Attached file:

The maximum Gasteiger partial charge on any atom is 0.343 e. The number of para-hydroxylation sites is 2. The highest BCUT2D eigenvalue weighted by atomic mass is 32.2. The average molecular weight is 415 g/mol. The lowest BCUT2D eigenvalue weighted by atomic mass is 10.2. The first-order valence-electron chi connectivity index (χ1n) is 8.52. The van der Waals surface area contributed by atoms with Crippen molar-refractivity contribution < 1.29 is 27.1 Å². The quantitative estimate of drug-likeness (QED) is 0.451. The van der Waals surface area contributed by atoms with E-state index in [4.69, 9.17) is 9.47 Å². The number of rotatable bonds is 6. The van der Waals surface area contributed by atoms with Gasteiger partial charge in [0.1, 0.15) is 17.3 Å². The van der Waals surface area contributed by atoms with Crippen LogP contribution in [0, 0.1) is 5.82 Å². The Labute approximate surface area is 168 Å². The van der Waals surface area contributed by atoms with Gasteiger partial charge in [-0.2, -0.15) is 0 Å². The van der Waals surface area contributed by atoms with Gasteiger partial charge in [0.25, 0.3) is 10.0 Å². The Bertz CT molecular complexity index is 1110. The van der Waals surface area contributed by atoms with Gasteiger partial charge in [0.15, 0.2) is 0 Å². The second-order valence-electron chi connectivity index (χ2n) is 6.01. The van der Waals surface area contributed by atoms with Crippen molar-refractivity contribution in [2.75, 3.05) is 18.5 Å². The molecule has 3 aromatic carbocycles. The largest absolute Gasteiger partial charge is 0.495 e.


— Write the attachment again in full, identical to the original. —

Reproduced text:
The maximum Gasteiger partial charge on any atom is 0.343 e. The number of para-hydroxylation sites is 2. The highest BCUT2D eigenvalue weighted by atomic mass is 32.2. The average molecular weight is 415 g/mol. The lowest BCUT2D eigenvalue weighted by atomic mass is 10.2. The first-order valence-electron chi connectivity index (χ1n) is 8.52. The van der Waals surface area contributed by atoms with Crippen molar-refractivity contribution < 1.29 is 27.1 Å². The quantitative estimate of drug-likeness (QED) is 0.451. The van der Waals surface area contributed by atoms with E-state index in [4.69, 9.17) is 9.47 Å². The number of rotatable bonds is 6. The van der Waals surface area contributed by atoms with Gasteiger partial charge in [0.1, 0.15) is 17.3 Å². The van der Waals surface area contributed by atoms with Crippen LogP contribution in [0, 0.1) is 5.82 Å². The Labute approximate surface area is 168 Å². The van der Waals surface area contributed by atoms with Gasteiger partial charge in [-0.2, -0.15) is 0 Å². The van der Waals surface area contributed by atoms with Gasteiger partial charge in [0.25, 0.3) is 10.0 Å². The Bertz CT molecular complexity index is 1110. The van der Waals surface area contributed by atoms with Gasteiger partial charge in [0.15, 0.2) is 0 Å². The second-order valence-electron chi connectivity index (χ2n) is 6.01. The van der Waals surface area contributed by atoms with Crippen molar-refractivity contribution in [2.75, 3.05) is 18.5 Å². The molecule has 3 aromatic carbocycles. The largest absolute Gasteiger partial charge is 0.495 e.